You and Drug: Ulcer patient and the cure for pain and skin inflammation

by Church Times


By Oluwatise Osinaike

Taiwo was recently rushed to the pharmacy complaining of major pain and swelling on her left leg after a domestic accident. On tracking her medical history, it was discovered that she is on ulcer medications. What drug can Taiwo be given to cure her pains?

In my last edition of You and Drugs, I mentioned that Paracetamol is a good analgesic and antipyretic drug. However, there are cases where Paracetamol might not been the best prescribed drug as in the case study of today. This is because along with the pains, there is skin inflammation. While Paracetamol might be a good analgesic, it has little or no anti-inflammatory effect.

A thorough care

Having to treat pains, especially when it’s swollen, the patient has to be given more thorough care and attention so that the treatment will not backfire. There are many reasons the leg was swollen. It could be a fracture, dislocation, a sign, or a symptom of a major underlying disease, depending on the severity of the incident that happened at home.

But let’s assume it was a minor fall that would require some NSAIDs to treat it. NSAIDS (Nonsteroidal Anti-inflammatory Drugs) are drugs effective for pyresis (fever), algesia (pain), and inflammatory activities.

How do they work?

Generally, NSAIDs act by inhibiting the COX pathway (cyclooxygenase pathway). There are three types. Cox 1, 2, and 3. Cox 1 has a constitutive effect. It’s present in most parts of the body and functions with or without an injury.

Some of the organs Cox 1 are present in, are the uterus, stomach lining, kidney, platelets, etc.  Cox 2 has an inducible effect, and it’s only induced once an inflammation occurs. Cox 3 enzyme is responsible for fever and pains in the body (A major reason Paracetamol won’t work for inflammations is that it inhibits only Cox 3 enzyme in the brain and it’s also not an NSAID).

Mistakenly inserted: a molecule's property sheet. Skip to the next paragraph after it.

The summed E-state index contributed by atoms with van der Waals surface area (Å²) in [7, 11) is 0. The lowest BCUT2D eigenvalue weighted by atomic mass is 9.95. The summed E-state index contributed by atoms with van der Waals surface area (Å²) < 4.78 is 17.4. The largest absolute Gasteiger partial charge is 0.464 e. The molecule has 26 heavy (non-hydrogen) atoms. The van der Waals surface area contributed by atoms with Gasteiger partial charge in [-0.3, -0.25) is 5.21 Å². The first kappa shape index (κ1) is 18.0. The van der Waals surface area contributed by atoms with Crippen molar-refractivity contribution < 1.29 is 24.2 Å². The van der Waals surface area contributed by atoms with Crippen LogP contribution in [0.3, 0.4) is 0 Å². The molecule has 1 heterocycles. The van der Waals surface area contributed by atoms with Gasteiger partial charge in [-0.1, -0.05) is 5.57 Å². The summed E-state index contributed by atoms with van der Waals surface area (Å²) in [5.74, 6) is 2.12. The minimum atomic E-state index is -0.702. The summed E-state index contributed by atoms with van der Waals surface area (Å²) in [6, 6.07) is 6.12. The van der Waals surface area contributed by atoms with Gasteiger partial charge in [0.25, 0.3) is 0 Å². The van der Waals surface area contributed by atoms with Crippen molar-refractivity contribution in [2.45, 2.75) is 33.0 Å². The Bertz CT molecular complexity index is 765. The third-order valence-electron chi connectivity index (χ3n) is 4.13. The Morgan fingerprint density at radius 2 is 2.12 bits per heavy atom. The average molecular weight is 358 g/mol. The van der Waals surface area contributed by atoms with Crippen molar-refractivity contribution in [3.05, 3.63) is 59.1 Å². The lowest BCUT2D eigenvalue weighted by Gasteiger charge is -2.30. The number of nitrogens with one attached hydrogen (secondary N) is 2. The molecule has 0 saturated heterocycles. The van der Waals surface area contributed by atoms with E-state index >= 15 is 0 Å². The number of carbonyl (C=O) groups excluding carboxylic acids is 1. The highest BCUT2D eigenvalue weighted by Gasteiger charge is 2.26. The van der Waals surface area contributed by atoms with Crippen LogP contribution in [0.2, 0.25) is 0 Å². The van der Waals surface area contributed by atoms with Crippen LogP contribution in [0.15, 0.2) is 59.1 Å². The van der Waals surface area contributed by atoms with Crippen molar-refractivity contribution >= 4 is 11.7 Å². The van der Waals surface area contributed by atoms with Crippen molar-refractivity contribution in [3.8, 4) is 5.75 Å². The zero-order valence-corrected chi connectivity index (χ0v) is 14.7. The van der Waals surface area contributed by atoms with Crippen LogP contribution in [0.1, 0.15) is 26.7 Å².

Read also: A study of Paracetamol:

Cox 1 helps in the production of prostaglandins and thromboxaneA2.  Thromboxane A2 helps to promote platelet aggregation but that’s not the focus of today. Let’s look more into prostaglandins. Prostaglandin E2 helps in the protection of the stomach lining (cytoprotection). It helps to maintain the wall of the GIT. So if NSAIDS would generally inhibit the Cox enzyme, whether 1 or 2, it will limit the function of prostaglandin E2 in protecting the wall of the GIT and this is very bad for ulcer patients.

What to prescribe?

We now agree that for Taiwo, giving an NSAID may not be the best treatment since she has a track history of ulcer. An NSAID would worsen the condition, causing bleeding, stomach pain, vomiting, and even death. It is always advisable to ask if the person being treated is an ulcer patient. Of course, this drug would help treat the pains and even reduce swelling but it would cause more harm than good in damaging the GIT (Gastro Intestinal Tract) wall.

So what is usually done is to give a highly selective cox 2 inhibitor, this will take care of the inflammation only and reduce any pain, if a cox 2 selective inhibitor isn’t available, you may want to use a combination therapy. You will administer both an NSAID and an antiulcer drug. The NSAID would do its part by reducing pain, while the antiulcer drug would help to treat the ulcer.

Some examples of NSAIDs are diclofenac, aspirin, piroxicam, etc. A good example of the cox 2 inhibitor is the celecoxibs. As I said earlier, the pain and swelling can result from different things depending on the severity of the incident. If symptoms persist, it’s advisable to meet with medical personnel.

Osinaike studied Pharmacology at the Olabisi Onabanjo University

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